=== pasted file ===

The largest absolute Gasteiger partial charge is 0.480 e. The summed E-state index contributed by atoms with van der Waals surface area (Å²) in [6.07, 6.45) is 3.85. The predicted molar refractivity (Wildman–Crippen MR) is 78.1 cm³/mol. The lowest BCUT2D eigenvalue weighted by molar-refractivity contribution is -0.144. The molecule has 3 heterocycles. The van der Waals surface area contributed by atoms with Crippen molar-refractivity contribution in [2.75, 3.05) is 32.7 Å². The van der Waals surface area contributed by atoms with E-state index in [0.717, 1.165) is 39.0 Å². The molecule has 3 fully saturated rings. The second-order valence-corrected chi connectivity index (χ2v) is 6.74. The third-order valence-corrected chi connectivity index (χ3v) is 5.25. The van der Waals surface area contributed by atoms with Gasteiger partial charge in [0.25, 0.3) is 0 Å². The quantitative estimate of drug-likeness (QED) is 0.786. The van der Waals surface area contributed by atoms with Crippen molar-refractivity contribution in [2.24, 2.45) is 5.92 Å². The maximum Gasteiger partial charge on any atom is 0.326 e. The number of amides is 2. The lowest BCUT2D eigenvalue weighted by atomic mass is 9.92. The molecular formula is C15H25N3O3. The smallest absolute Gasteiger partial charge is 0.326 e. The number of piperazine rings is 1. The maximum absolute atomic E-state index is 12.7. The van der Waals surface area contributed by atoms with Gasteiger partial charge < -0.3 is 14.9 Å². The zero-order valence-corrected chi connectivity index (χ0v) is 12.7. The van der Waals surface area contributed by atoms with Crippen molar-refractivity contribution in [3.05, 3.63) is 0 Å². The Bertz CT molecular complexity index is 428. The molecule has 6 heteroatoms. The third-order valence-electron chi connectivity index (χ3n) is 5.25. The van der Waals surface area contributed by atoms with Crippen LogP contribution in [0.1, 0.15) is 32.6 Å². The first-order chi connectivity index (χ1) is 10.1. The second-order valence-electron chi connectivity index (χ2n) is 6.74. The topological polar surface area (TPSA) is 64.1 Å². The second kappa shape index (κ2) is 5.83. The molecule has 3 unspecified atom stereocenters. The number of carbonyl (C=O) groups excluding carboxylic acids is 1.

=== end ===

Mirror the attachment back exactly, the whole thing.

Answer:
The largest absolute Gasteiger partial charge is 0.480 e. The summed E-state index contributed by atoms with van der Waals surface area (Å²) in [6.07, 6.45) is 3.85. The predicted molar refractivity (Wildman–Crippen MR) is 78.1 cm³/mol. The lowest BCUT2D eigenvalue weighted by molar-refractivity contribution is -0.144. The molecule has 3 heterocycles. The van der Waals surface area contributed by atoms with Crippen molar-refractivity contribution in [2.75, 3.05) is 32.7 Å². The van der Waals surface area contributed by atoms with E-state index in [0.717, 1.165) is 39.0 Å². The molecule has 3 fully saturated rings. The second-order valence-corrected chi connectivity index (χ2v) is 6.74. The third-order valence-corrected chi connectivity index (χ3v) is 5.25. The van der Waals surface area contributed by atoms with Gasteiger partial charge in [0.25, 0.3) is 0 Å². The quantitative estimate of drug-likeness (QED) is 0.786. The van der Waals surface area contributed by atoms with Crippen molar-refractivity contribution in [2.24, 2.45) is 5.92 Å². The maximum Gasteiger partial charge on any atom is 0.326 e. The number of amides is 2. The lowest BCUT2D eigenvalue weighted by atomic mass is 9.92. The molecular formula is C15H25N3O3. The smallest absolute Gasteiger partial charge is 0.326 e. The number of piperazine rings is 1. The maximum absolute atomic E-state index is 12.7. The van der Waals surface area contributed by atoms with Gasteiger partial charge < -0.3 is 14.9 Å². The zero-order valence-corrected chi connectivity index (χ0v) is 12.7. The van der Waals surface area contributed by atoms with Crippen molar-refractivity contribution in [3.05, 3.63) is 0 Å². The Bertz CT molecular complexity index is 428. The molecule has 6 heteroatoms. The third-order valence-electron chi connectivity index (χ3n) is 5.25. The van der Waals surface area contributed by atoms with Crippen LogP contribution in [0.1, 0.15) is 32.6 Å². The first-order chi connectivity index (χ1) is 10.1. The second-order valence-electron chi connectivity index (χ2n) is 6.74. The topological polar surface area (TPSA) is 64.1 Å². The second kappa shape index (κ2) is 5.83. The molecule has 3 unspecified atom stereocenters. The number of carbonyl (C=O) groups excluding carboxylic acids is 1.